Jim: We’ve been fortunate to have a number of team presidents and CEOs as guests on the podcast and one of the common discussion points has been around where they see growth coming from for their organization. For some who own their venues, it’s development of new spaces, others have developed media and content operations. Can you share some of the plans you and your chairman Bill Foley have in that regard? 

Kerry: There’s a couple of different pieces to this. I’ll start with the core of what we do on the sports side. From early on we wanted to position the Golden Knights to take advantage of Las Vegas being a global brand. It’s one of the most recognizable city brands in the world, right on par with New York City and Chicago around the globe. We knew we had an opportunity there to position the team on a broader basis. We created programming like VGK Worldwide, our digitally based membership community. 

We also wanted to position the team from a broadcast perspective to take us across states like Montana, Idaho, Wyoming and Utah into Nevada and give ourselves a really strong regional footprint. Let’s understand that the population of those five states is not that significant, but the reach of that territory is. 

Locally, it’s about how we are building the game within the core. We acquired the American Hockey League team from San Antonio and put it in Henderson, which is a Las Vegas suburb of 326,000 people. As part of that investment, we also built another community facility much like City National Arena. City National Arena is our NHL training facility, but more than anything else a community center to grow the game at the youth level and the adult level. The youth hockey numbers are just staggering. 

We built a similar facility in Henderson. It’s about a $28 million investment and it’s been open for about 12 months now, called Lifeguard Arena. Our American Hockey League team trains there and we are also using it to grow the game at the youth and adult level. 

The third piece is that we are actually building an arena—the Dollar Loan Center—in Henderson that is close to a $100-million project. It will have 6,000-to-7,000 seats depending on the event and be the home of the Henderson Silver Knights. We have also launched an expansion team in the Indoor Football League, the Vegas Knight Hawks. That team will begin play there next March. 

We’re taking the sports piece of our footprint and growing it in the Vegas Valley with hockey at the AHL level, with indoor football, and with other entertainment options, as we will run, control and operate Dollar Loan Center.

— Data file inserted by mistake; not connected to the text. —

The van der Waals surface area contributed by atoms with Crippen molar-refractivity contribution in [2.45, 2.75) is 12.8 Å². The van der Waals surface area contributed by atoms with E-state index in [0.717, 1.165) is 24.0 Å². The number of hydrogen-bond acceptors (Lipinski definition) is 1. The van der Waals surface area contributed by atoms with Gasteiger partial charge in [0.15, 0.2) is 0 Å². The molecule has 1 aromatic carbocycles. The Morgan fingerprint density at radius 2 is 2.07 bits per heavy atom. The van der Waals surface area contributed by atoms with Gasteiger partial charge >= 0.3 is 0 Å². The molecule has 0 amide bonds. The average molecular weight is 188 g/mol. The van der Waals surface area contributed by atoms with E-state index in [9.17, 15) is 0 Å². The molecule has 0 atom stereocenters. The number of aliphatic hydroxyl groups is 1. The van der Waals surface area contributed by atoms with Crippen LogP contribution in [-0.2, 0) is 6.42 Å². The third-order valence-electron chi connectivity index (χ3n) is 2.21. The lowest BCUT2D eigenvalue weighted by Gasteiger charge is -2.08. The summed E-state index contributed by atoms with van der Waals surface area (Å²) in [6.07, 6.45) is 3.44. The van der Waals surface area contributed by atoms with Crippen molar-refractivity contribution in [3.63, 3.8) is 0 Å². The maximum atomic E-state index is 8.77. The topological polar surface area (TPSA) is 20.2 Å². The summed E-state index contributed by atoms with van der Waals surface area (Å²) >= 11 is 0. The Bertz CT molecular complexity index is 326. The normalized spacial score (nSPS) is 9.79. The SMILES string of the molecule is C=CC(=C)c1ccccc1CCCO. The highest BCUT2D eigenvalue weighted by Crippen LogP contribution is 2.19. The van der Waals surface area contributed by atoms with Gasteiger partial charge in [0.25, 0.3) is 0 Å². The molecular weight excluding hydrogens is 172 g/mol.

That’s the sports side. And then our owner has a tremendous portfolio of hospitality assets in terms of wineries in Northern California, Southern California, Oregon and even as far away as New Zealand; plus restaurants and hotels—including the Hotel California in Santa Barbara. 

We have formed a new entity called the Foley Entertainment Group to bring those tremendous hospitality assets together with the ecosystem we have built on the sports and entertainment side. We want to take these major investments that Bill Foley has made, and which have been on two different paths, and connect those dots through loyalty programming. 

We hired a gentleman by the name of Randy Morton, who spent 20 years as president and CEO of the Bellagio within the MGM family. He’s focused on building out the hospitality portion of the business while I’m on the sports side. We’re working collaboratively as co-CEOs of Foley Entertainment Group to connect those dots and utilize his expertise in loyalty programming and all the great work he did at the Bellagio in terms of what a five-star experience looks like. 

That’s where a lot of our growth focus is as we look forward, in addition to always wanting to sell more tickets for more money, drive more sponsorship revenue and continue to find ways to maximize every opportunity that you have. 

Jim: You mentioned that one of the connections is through loyalty programs—obviously something that the casino and hospitality business has done pretty well with. Can you elaborate on that? 

Kerry: The sports industry in general is probably about 15-to-20 years behind the gaming industry and even the retail industry when it comes to data, analytics and loyalty and being able to connect those dots. It’s one thing to capture the data. But how are you using the data to drive revenue? I can remember during my time in the NBA, they did an amazing job of sharing best practices, not only from around the league, but they would bring in the CEO of Caesars Entertainment to talk about Caesars Rewards. It was not about who’s doing it the best in the NBA, but who’s the best in class in the world. 

We all talk about that 360-degree view of our consumer and our fan. A lot of teams are able to talk about it, but who’s actually able to deliver on communicating across all the different opportunities. We certainly aren’t there yet, but we are aspirationally utilizing our ticketing partner at AXS at working again with Randy and his expertise.  

Jim: It’s almost impossible to discuss sports business today without discussing the role of cryptocurrency and the blockchain, not just because of the sponsorships we’ve seen lately, but from an operations standpoint in terms of accepting crypto for payments, issuing NFTs, etc. Clearly, it’s early stages for everyone, but can you discuss how your organization is looking at that sector and maybe walk us through some other areas where you are innovating?